By Ginna Parsons/NEMS Daily Journal
All that the people of New Hope Baptist Church need is an excuse to cook. So say the ladies of the church who have put together a new cookbook, “Fruit of the Spirit.” It’s available for $12 at Amory Lawn and Pool, Amory Flower Shop, the Front Porch in Sulligent, Ala., or from any member of the church.
“I think there’s 310 recipes in it,” said Jacque Umfress, cookbook committee chairman. “They came from church members, family members. It’s got recipes my kids loved growing up, things like that.”
Donna McMillen, the co-chairman who is married to the church pastor, Tim McMillen, said the committee was interested in perpetuating the history of the church, which is located in the Parham community outside Hatley.
“We wanted to preserve all these wonderful, old family recipes,” she said. “We have such good eatings at this church and we didn’t need to let that fade away.”
The women started on the cookbook during spring break.
“We put out the call for recipes and they started rolling in,” Umfress said. “We had them all in and typed within a month. We got a lot of recipes from older ladies in the church that we were looking for. And we got recipes from Bill Edwards, and he died two or three months ago, after we started all this. That’s something we couldn’t replace.”
Proceeds from the cookbook will be used for care baskets for patients in the critical care unit at Amory and Tupelo hospitals; welcome-wagon baskets for people who are new in the community; and for Operation Christmas Child.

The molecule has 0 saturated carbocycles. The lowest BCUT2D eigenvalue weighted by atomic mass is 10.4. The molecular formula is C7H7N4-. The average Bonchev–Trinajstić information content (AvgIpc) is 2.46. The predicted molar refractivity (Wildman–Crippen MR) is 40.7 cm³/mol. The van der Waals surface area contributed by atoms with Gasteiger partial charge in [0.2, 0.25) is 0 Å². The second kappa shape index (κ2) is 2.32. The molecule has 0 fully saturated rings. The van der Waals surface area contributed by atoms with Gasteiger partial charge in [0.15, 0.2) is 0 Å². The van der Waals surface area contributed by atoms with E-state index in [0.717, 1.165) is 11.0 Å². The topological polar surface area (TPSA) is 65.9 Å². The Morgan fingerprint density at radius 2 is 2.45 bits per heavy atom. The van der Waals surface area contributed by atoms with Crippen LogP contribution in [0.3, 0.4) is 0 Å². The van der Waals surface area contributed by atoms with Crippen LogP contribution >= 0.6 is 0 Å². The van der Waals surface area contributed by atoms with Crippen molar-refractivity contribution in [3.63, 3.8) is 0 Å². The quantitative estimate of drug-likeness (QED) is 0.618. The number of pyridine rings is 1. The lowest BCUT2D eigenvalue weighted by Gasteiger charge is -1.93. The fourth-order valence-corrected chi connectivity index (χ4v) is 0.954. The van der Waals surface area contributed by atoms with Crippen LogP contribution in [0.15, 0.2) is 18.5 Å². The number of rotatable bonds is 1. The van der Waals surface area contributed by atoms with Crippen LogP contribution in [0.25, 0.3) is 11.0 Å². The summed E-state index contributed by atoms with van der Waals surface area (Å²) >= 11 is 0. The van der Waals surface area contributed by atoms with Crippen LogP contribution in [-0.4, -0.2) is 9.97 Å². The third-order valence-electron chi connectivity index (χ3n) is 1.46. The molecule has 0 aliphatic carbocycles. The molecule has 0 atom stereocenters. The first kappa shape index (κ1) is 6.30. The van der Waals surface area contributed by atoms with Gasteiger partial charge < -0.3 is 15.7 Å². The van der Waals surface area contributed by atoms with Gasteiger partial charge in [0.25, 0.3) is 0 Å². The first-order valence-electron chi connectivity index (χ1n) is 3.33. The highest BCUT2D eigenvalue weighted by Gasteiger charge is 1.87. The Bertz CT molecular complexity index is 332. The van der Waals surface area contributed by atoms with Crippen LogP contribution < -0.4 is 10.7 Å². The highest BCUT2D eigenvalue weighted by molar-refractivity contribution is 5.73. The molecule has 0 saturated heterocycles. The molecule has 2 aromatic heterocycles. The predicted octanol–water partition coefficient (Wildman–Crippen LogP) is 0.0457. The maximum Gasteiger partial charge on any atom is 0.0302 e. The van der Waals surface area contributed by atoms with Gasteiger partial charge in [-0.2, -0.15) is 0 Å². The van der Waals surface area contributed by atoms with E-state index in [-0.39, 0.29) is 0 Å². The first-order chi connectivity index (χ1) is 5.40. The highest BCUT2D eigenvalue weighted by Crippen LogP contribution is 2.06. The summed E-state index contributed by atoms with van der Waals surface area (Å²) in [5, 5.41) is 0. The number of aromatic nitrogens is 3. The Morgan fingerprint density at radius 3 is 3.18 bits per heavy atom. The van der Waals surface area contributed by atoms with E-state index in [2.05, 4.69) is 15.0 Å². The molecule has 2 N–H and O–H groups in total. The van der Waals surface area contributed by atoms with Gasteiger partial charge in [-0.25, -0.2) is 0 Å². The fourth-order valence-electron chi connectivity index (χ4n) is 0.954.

The ladies got the chance to try out some of the recipes from the cookbook last week when a group of them prepared about 45 dishes to serve to residents of the Alzheimer’s unit at Golden Living Nursing Home in Amory and their caregivers.
“This makes four or five years we’ve done the dinner for them,” said Eunice Stevens, who was saved in 1952 when the church was located across the road from its current location. “I have a sister there at the nursing home and Robin Frettwell, one of the caregivers there, and I started it. It kind of set me on fire.”
Dishes, including casseroles, salads, cakes, pies, breads and soups, lined a long countertop in the fellowship hall and spilled over onto a table.
“At least once a month, we have a potluck at the church,” Umfress said. “And we cook for Pastor Appreciation Day, Thanksgiving and Christmas. We do a dinner for our graduates each year. If somebody passes away, we do a big dinner for the family. You name it, and we cook for it.”
For more information, call (662) 640-8122.